I’ve actually been working on this post for quite a while now, but just haven’t found the right thing to tie into to make it work.  Thanks to the shitstorm surrounding Zillow’s Instant Offers that has happened over the past two weeks, I owe them a bit of gratitude for helping me finish this up.  The problem, up to this point, has been trying to put into words a philosophy that can be seen differently through any number of lenses without providing solid context.  The aforementioned surge of paranoia about the perceived inevitability of the Zillow takeover of all things real estate has helped put some perspective in place to make the point.

To Answer The Question

Since I brought it up, no, I don’t believe that Zillow Instant Offers poses a very real threat to Realtors.  No, I don’t think that Zillow has any intention of becoming a real estate broker and taking over the industry.  I believe that Instant Offers is, plain and simply, a big name in the business reacting to a threat from smaller companies like Opendoor.  That’s it.  I’ll get to that later.  That said, I would argue, given the way the platform is set up, that there is real opportunity with Instant Offers for agents that aren’t wasting time complaining about it.

The Real Problem

What the agents bitching about Zillow should be looking at, in my opinion, is why it’s happening, not who is doing it.  The real problem is that the home selling and buying processes are arcane, intrusive, and, frankly, a giant pain in the ass.  So, in walks an opportunity to take the time, stress, and hassle out of the equation and people like it.  Is anyone really surprised?  I mean, not to get all dramatic here, but it’s not a hard argument to make that our buyers and/or sellers often end up feeling like a victim by the time they get to the closing table.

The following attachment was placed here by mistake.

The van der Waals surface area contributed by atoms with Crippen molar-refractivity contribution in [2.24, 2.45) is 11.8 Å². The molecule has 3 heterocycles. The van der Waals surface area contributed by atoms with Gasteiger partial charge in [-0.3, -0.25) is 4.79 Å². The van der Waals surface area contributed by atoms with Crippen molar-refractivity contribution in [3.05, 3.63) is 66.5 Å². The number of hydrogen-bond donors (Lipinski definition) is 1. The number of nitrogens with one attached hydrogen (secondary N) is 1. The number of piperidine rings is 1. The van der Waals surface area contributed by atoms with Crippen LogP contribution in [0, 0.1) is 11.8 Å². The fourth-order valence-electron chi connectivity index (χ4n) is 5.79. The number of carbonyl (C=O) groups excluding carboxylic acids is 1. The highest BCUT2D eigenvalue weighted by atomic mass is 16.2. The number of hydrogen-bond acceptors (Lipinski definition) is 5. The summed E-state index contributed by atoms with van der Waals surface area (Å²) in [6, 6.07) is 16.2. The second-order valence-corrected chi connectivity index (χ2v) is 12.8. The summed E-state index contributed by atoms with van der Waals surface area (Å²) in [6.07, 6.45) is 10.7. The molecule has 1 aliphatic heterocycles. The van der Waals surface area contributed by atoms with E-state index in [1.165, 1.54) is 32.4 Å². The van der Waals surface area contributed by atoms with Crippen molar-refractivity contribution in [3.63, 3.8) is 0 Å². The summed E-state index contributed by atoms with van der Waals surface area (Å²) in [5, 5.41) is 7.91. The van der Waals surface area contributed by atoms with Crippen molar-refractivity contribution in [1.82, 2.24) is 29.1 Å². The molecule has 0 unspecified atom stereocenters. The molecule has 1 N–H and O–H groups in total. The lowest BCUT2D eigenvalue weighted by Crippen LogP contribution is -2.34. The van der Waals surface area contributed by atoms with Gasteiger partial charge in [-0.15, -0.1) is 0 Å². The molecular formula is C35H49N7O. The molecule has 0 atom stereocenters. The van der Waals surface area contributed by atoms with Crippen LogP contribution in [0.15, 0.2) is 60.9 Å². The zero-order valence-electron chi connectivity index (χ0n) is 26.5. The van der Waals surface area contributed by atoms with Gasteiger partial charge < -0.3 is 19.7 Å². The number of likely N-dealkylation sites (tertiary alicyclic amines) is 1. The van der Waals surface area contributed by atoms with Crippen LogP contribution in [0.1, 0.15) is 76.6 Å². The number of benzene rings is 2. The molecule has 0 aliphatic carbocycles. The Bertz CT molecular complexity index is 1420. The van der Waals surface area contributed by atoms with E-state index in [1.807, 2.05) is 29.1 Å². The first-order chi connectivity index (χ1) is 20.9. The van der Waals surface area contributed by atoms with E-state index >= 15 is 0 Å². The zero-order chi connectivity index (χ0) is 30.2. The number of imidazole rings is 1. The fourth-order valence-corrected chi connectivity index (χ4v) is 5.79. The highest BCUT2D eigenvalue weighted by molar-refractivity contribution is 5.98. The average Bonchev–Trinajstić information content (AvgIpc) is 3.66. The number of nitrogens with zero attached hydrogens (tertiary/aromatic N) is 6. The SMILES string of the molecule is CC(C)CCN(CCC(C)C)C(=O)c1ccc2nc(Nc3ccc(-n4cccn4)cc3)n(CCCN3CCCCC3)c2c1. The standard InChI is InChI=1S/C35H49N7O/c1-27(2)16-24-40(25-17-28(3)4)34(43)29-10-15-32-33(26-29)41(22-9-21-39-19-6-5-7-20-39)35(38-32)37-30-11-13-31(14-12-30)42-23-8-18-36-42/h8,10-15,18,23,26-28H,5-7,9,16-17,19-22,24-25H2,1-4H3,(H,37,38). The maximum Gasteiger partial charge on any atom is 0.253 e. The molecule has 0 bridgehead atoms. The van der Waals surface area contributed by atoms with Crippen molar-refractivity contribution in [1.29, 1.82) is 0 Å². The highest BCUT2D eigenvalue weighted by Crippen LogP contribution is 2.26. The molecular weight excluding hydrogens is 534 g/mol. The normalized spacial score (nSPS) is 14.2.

For sellers, they have someone come into their house and tell them a bunch of stuff to fix.  Then they have to keep it extra clean so a bunch of strangers can trample through at the time of their choosing.  Then they usually have to negotiate offers.  Then they get a professional inspector, that they don’t choose and have no oversight of, who comes in and tell them a bunch of stuff to fix.  Then another professional, also not of their choosing, comes in and tells them if their home is really worth what the market clearly thinks it is.  Then they finally, maybe, if another professional, that they also have no oversight of, hasn’t either lied or screwed something up, get to close.  Oh, and they get to pay a bunch of money for this pleasure.

For buyers, they usually start looking online, often at sites that have significantly flawed data, yes, like Zillow (there, are you happy now?) for a home.  Then someone tells them to go get a financial colonoscopy to make sure they can actually buy it.  Don’t even get me started on how flawed the financial world is, specifically as it relates to “credit worthiness”.  Then they get dragged around to look at a bunch of homes that usually results in that same feeling you get when your blind date doesn’t look anything like her online dating profile picture.  Then they get to negotiate an offer, pay for the inspection, negotiate some more, pay for an appraisal, and possibly have to either negotiate some more or walk away after coming out of pocket for all of these things.  Then, maybe, if the professionals they hired did their job, get to close.

Yep, can’t imagine why someone would want to avoid that, can you?

Disruption is Coming